Measles Vaccine Order Tests New York City’s Power

Henry Goldman and Claire Ballentine
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Measles Vaccine Order Tests New York City’s Power

(Bloomberg) -- On the corner of Bedford and Division Avenues in Brooklyn, in the heart of the New York borough’s Orthodox Jewish community, men in black hats and suits rushed in and out of cafes and women with head scarfs pushed strollers or carts filled with groceries, not eager to speak with an outsider.

There was little indication that the Williamsburg neighborhood was the center of the nation’s biggest outbreak of measles, a once eradicated disease that has returned as some parents shun the vaccines that killed it off. On April 9, the 285 cases reported in the borough prompted Mayor Bill de Blasio to declare a public health emergency, allowing him to impose $1,000 fines -- or even jail time -- on those who haven’t been inoculated and shining a light on the small, insular religious circles where the virus has spread.

“No one I know has measles, my dad’s a doctor and none of his patients have measles,” said Avi Rose, 17, who’s been vaccinated and assumes that almost everyone else he knows has been, too. Of the city’s order focusing on the tightly knit neighborhood, he said, “I think it’s not going to happen. Most people are vaccinated. They can’t enforce it.”

Such outbreaks have made an alarming, if limited, comeback since the turn of the century, when they had disappeared from the country. The return came amid concern among parents that vaccines are connected to health issues such as autism, despite a lack of scientific evidence and the consistent effort of medical experts to dislodge such beliefs.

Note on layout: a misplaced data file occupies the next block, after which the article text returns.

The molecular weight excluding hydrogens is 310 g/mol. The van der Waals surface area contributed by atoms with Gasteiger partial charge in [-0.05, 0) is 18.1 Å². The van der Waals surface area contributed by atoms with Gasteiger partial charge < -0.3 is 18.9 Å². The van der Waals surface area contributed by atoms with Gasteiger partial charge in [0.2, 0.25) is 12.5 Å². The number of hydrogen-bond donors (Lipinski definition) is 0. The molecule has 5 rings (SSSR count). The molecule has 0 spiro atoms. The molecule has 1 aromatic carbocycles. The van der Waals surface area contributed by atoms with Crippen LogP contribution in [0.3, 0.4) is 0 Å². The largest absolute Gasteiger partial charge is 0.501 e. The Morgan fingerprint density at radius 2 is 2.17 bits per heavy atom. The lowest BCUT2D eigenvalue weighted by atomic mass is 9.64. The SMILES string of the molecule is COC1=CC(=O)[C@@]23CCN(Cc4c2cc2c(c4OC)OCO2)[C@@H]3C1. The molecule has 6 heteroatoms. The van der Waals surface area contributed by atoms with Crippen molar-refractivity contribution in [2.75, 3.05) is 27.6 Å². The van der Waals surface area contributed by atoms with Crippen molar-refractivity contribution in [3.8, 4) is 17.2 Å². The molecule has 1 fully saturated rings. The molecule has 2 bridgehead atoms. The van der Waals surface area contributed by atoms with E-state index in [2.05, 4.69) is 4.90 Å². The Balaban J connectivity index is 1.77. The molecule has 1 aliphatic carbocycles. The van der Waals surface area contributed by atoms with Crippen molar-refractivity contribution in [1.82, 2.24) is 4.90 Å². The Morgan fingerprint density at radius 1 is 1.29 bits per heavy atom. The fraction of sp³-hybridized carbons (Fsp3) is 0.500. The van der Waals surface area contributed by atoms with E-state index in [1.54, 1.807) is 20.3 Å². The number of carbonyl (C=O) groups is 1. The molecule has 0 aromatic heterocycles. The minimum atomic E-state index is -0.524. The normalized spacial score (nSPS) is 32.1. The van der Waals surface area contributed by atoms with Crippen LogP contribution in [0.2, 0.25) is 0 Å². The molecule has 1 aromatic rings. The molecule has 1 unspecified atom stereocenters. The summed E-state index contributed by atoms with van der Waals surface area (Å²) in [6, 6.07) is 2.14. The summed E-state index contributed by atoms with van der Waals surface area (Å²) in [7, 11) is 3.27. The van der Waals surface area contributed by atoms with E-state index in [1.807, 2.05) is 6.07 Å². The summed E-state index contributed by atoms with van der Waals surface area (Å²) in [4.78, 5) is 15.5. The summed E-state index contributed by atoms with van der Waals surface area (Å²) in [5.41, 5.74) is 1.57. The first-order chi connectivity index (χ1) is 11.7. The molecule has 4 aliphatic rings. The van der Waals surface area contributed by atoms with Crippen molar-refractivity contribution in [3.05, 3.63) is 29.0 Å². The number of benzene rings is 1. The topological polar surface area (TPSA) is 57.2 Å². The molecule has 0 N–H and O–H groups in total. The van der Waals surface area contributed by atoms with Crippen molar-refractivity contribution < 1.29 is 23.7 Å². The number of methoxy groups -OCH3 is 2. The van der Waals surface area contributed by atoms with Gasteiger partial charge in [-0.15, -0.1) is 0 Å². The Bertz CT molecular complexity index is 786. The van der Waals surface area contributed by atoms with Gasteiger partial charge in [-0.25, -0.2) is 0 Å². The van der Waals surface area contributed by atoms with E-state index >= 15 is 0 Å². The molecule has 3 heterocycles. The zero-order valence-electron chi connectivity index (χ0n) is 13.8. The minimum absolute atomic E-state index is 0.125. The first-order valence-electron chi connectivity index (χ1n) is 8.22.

There were as many as 667 cases of measles in 2014, according to the Centers for Disease Control and Prevention. Infections have been confirmed in 19 states this year. Nowhere has been more affected than Brooklyn and Rockland County, northwest of New York City. The two account for more than half the 465 U.S. cases reported this year as of April 4.

Governor Andrew Cuomo, a Democrat who has frequently sparred with de Blasio, said the mayor’s action is likely to raise questions about freedom of religion, noting that New York law allows exceptions to vaccinations based on such beliefs. But state Senator Brad Hoylman has moved to strike that provision when it comes to school-age children, pointing to similar legislation enacted by California.

“The First Amendment’s freedom of religion doesn’t give you the right to endanger other people’s children and your own,” Hoylman, a Manhattan Democrat, said in an interview. “It’s well-documented that people use this as a loophole to resist vaccination based on their own notions of bunk science.”

Strong Opinions

Not everyone sees it that way. Robert Krakow, a New York lawyer representing people who allege injury from vaccines, said he’s preparing a lawsuit claiming the city overstepped its powers. And in interviews with local residents on April 10, there was also skepticism about the mayor’s order from those outside the Orthodox community.

Todd Barone, 40, a high school administrator, said he and his wife were undecided about their son receiving all of the recommended vaccines. “We don’t know if all the vaccinations are necessary,” he said in Williamsburg. “At the same time, you have to trust your doctor.”